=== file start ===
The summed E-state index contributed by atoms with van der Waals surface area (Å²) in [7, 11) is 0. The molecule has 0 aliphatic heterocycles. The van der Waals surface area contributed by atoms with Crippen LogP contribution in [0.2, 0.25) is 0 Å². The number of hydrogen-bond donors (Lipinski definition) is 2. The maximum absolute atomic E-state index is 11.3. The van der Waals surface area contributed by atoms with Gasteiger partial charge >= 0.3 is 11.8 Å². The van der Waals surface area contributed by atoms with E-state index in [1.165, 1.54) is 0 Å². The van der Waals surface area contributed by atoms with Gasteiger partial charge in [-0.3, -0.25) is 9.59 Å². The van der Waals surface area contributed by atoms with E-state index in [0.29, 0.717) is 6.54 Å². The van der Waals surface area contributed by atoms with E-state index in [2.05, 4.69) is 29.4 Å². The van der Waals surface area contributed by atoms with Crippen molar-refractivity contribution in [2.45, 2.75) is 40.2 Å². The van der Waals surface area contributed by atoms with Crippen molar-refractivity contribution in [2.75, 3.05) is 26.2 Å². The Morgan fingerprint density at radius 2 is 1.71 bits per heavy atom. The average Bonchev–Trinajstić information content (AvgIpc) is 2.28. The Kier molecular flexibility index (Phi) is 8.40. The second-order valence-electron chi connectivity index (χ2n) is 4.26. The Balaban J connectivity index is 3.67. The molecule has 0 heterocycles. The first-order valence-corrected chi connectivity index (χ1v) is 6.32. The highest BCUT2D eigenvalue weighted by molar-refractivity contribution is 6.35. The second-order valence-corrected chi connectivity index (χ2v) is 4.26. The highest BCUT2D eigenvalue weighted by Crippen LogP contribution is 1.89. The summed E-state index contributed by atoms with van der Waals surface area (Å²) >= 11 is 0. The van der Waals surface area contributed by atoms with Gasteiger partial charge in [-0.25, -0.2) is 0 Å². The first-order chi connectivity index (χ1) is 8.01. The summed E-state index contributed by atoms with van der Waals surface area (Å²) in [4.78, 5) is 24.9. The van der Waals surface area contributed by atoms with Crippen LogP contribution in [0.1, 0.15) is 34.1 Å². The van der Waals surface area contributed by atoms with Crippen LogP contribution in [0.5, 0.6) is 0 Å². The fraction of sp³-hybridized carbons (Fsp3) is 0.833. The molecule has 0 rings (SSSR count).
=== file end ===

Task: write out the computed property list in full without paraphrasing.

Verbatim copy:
The summed E-state index contributed by atoms with van der Waals surface area (Å²) in [7, 11) is 0. The molecule has 0 aliphatic heterocycles. The van der Waals surface area contributed by atoms with Crippen LogP contribution in [0.2, 0.25) is 0 Å². The number of hydrogen-bond donors (Lipinski definition) is 2. The maximum absolute atomic E-state index is 11.3. The van der Waals surface area contributed by atoms with Gasteiger partial charge >= 0.3 is 11.8 Å². The van der Waals surface area contributed by atoms with E-state index in [1.165, 1.54) is 0 Å². The van der Waals surface area contributed by atoms with Gasteiger partial charge in [-0.3, -0.25) is 9.59 Å². The van der Waals surface area contributed by atoms with E-state index in [0.29, 0.717) is 6.54 Å². The van der Waals surface area contributed by atoms with E-state index in [2.05, 4.69) is 29.4 Å². The van der Waals surface area contributed by atoms with Crippen molar-refractivity contribution in [2.45, 2.75) is 40.2 Å². The van der Waals surface area contributed by atoms with Crippen molar-refractivity contribution in [2.75, 3.05) is 26.2 Å². The Morgan fingerprint density at radius 2 is 1.71 bits per heavy atom. The average Bonchev–Trinajstić information content (AvgIpc) is 2.28. The Kier molecular flexibility index (Phi) is 8.40. The second-order valence-electron chi connectivity index (χ2n) is 4.26. The Balaban J connectivity index is 3.67. The molecule has 0 heterocycles. The first-order valence-corrected chi connectivity index (χ1v) is 6.32. The highest BCUT2D eigenvalue weighted by molar-refractivity contribution is 6.35. The second-order valence-corrected chi connectivity index (χ2v) is 4.26. The highest BCUT2D eigenvalue weighted by Crippen LogP contribution is 1.89. The summed E-state index contributed by atoms with van der Waals surface area (Å²) >= 11 is 0. The van der Waals surface area contributed by atoms with Gasteiger partial charge in [-0.25, -0.2) is 0 Å². The first-order chi connectivity index (χ1) is 8.01. The summed E-state index contributed by atoms with van der Waals surface area (Å²) in [4.78, 5) is 24.9. The van der Waals surface area contributed by atoms with Crippen LogP contribution in [0.1, 0.15) is 34.1 Å². The van der Waals surface area contributed by atoms with Crippen LogP contribution in [0.5, 0.6) is 0 Å². The fraction of sp³-hybridized carbons (Fsp3) is 0.833. The molecule has 0 rings (SSSR count).